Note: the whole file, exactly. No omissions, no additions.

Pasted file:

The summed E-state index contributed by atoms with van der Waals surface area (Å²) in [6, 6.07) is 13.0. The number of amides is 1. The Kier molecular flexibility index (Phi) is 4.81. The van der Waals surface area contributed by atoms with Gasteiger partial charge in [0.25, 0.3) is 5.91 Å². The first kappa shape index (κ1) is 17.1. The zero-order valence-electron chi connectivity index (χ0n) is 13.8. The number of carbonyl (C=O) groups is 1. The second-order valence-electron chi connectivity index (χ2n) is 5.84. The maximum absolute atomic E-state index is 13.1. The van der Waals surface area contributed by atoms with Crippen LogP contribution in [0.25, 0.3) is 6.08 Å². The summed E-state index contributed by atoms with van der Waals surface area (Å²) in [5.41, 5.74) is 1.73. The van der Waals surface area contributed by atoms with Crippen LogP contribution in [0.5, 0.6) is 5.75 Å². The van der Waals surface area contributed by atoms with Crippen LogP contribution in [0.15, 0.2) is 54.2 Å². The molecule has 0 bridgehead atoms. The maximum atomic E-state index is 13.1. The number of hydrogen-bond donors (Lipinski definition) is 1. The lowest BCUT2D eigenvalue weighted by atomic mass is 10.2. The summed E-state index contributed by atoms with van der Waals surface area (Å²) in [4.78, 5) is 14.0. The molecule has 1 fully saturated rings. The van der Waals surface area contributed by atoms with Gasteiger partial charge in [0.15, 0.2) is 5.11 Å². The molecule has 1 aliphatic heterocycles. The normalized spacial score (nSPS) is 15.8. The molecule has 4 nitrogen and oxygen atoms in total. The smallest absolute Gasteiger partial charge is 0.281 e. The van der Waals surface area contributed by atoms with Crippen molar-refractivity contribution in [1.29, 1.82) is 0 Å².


The summed E-state index contributed by atoms with van der Waals surface area (Å²) in [6, 6.07) is 13.0. The number of amides is 1. The Kier molecular flexibility index (Phi) is 4.81. The van der Waals surface area contributed by atoms with Gasteiger partial charge in [0.25, 0.3) is 5.91 Å². The first kappa shape index (κ1) is 17.1. The zero-order valence-electron chi connectivity index (χ0n) is 13.8. The number of carbonyl (C=O) groups is 1. The second-order valence-electron chi connectivity index (χ2n) is 5.84. The maximum absolute atomic E-state index is 13.1. The van der Waals surface area contributed by atoms with Crippen LogP contribution in [0.25, 0.3) is 6.08 Å². The summed E-state index contributed by atoms with van der Waals surface area (Å²) in [5.41, 5.74) is 1.73. The van der Waals surface area contributed by atoms with Crippen LogP contribution in [0.5, 0.6) is 5.75 Å². The van der Waals surface area contributed by atoms with Crippen LogP contribution in [0.15, 0.2) is 54.2 Å². The molecule has 0 bridgehead atoms. The maximum atomic E-state index is 13.1. The number of hydrogen-bond donors (Lipinski definition) is 1. The lowest BCUT2D eigenvalue weighted by atomic mass is 10.2. The summed E-state index contributed by atoms with van der Waals surface area (Å²) in [4.78, 5) is 14.0. The molecule has 1 fully saturated rings. The van der Waals surface area contributed by atoms with Gasteiger partial charge in [0.15, 0.2) is 5.11 Å². The molecule has 1 aliphatic heterocycles. The normalized spacial score (nSPS) is 15.8. The molecule has 4 nitrogen and oxygen atoms in total. The smallest absolute Gasteiger partial charge is 0.281 e. The van der Waals surface area contributed by atoms with Crippen molar-refractivity contribution in [1.29, 1.82) is 0 Å².